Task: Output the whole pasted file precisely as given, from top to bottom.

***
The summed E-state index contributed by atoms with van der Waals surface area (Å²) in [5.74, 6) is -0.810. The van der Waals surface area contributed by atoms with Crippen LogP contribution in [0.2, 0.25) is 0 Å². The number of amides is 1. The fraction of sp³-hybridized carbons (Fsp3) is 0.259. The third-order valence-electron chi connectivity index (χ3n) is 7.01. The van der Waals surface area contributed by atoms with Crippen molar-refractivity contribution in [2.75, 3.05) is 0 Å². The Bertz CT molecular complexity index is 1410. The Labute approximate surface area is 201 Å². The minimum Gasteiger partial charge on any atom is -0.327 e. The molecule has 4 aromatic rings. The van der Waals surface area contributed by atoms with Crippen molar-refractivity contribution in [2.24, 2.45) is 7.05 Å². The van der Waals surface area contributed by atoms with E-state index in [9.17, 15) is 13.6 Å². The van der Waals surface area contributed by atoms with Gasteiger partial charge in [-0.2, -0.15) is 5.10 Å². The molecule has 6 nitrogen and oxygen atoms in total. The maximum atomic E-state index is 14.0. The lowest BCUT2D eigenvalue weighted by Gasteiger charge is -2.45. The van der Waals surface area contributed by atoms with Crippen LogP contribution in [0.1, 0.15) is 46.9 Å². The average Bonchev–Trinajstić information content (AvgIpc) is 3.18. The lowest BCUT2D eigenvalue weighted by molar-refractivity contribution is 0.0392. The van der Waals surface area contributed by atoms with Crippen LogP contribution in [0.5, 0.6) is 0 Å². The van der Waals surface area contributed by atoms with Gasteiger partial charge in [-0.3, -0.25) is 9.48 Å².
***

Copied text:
The summed E-state index contributed by atoms with van der Waals surface area (Å²) in [5.74, 6) is -0.810. The van der Waals surface area contributed by atoms with Crippen LogP contribution in [0.2, 0.25) is 0 Å². The number of amides is 1. The fraction of sp³-hybridized carbons (Fsp3) is 0.259. The third-order valence-electron chi connectivity index (χ3n) is 7.01. The van der Waals surface area contributed by atoms with Crippen molar-refractivity contribution in [2.75, 3.05) is 0 Å². The Bertz CT molecular complexity index is 1410. The Labute approximate surface area is 201 Å². The minimum Gasteiger partial charge on any atom is -0.327 e. The molecule has 4 aromatic rings. The van der Waals surface area contributed by atoms with Crippen molar-refractivity contribution in [2.24, 2.45) is 7.05 Å². The van der Waals surface area contributed by atoms with E-state index in [9.17, 15) is 13.6 Å². The van der Waals surface area contributed by atoms with Gasteiger partial charge in [-0.2, -0.15) is 5.10 Å². The molecule has 6 nitrogen and oxygen atoms in total. The maximum atomic E-state index is 14.0. The lowest BCUT2D eigenvalue weighted by Gasteiger charge is -2.45. The van der Waals surface area contributed by atoms with Crippen LogP contribution in [0.1, 0.15) is 46.9 Å². The average Bonchev–Trinajstić information content (AvgIpc) is 3.18. The lowest BCUT2D eigenvalue weighted by molar-refractivity contribution is 0.0392. The van der Waals surface area contributed by atoms with Crippen LogP contribution in [0.5, 0.6) is 0 Å². The van der Waals surface area contributed by atoms with Gasteiger partial charge in [-0.3, -0.25) is 9.48 Å².